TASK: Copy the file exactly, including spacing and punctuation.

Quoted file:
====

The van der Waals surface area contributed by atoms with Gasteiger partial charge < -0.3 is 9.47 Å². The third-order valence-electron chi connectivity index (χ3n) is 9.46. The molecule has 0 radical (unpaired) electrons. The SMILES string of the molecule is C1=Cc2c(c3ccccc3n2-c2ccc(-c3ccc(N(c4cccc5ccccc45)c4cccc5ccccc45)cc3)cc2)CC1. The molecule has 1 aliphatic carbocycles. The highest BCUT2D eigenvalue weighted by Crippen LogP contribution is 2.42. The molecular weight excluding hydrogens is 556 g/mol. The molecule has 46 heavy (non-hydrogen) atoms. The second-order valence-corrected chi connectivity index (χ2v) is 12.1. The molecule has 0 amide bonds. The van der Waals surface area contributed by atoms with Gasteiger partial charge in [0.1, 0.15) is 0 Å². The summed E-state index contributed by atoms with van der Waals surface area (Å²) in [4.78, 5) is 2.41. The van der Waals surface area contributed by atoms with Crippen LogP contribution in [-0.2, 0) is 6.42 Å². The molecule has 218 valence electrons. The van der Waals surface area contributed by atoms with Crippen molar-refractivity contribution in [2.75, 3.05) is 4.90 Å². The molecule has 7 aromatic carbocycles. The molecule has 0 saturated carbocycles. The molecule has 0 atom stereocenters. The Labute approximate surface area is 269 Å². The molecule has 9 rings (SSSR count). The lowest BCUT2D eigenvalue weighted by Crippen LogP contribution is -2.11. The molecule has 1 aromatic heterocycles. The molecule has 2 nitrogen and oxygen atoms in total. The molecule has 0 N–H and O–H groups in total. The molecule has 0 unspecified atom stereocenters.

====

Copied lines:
The van der Waals surface area contributed by atoms with Gasteiger partial charge < -0.3 is 9.47 Å². The third-order valence-electron chi connectivity index (χ3n) is 9.46. The molecule has 0 radical (unpaired) electrons. The SMILES string of the molecule is C1=Cc2c(c3ccccc3n2-c2ccc(-c3ccc(N(c4cccc5ccccc45)c4cccc5ccccc45)cc3)cc2)CC1. The molecule has 1 aliphatic carbocycles. The highest BCUT2D eigenvalue weighted by Crippen LogP contribution is 2.42. The molecular weight excluding hydrogens is 556 g/mol. The molecule has 46 heavy (non-hydrogen) atoms. The second-order valence-corrected chi connectivity index (χ2v) is 12.1. The molecule has 0 amide bonds. The van der Waals surface area contributed by atoms with Gasteiger partial charge in [0.1, 0.15) is 0 Å². The summed E-state index contributed by atoms with van der Waals surface area (Å²) in [4.78, 5) is 2.41. The van der Waals surface area contributed by atoms with Crippen LogP contribution in [-0.2, 0) is 6.42 Å². The molecule has 218 valence electrons. The van der Waals surface area contributed by atoms with Crippen molar-refractivity contribution in [2.75, 3.05) is 4.90 Å². The molecule has 7 aromatic carbocycles. The molecule has 0 saturated carbocycles. The molecule has 0 atom stereocenters. The Labute approximate surface area is 269 Å². The molecule has 9 rings (SSSR count). The lowest BCUT2D eigenvalue weighted by Crippen LogP contribution is -2.11. The molecule has 1 aromatic heterocycles. The molecule has 2 nitrogen and oxygen atoms in total. The molecule has 0 N–H and O–H groups in total. The molecule has 0 unspecified atom stereocenters.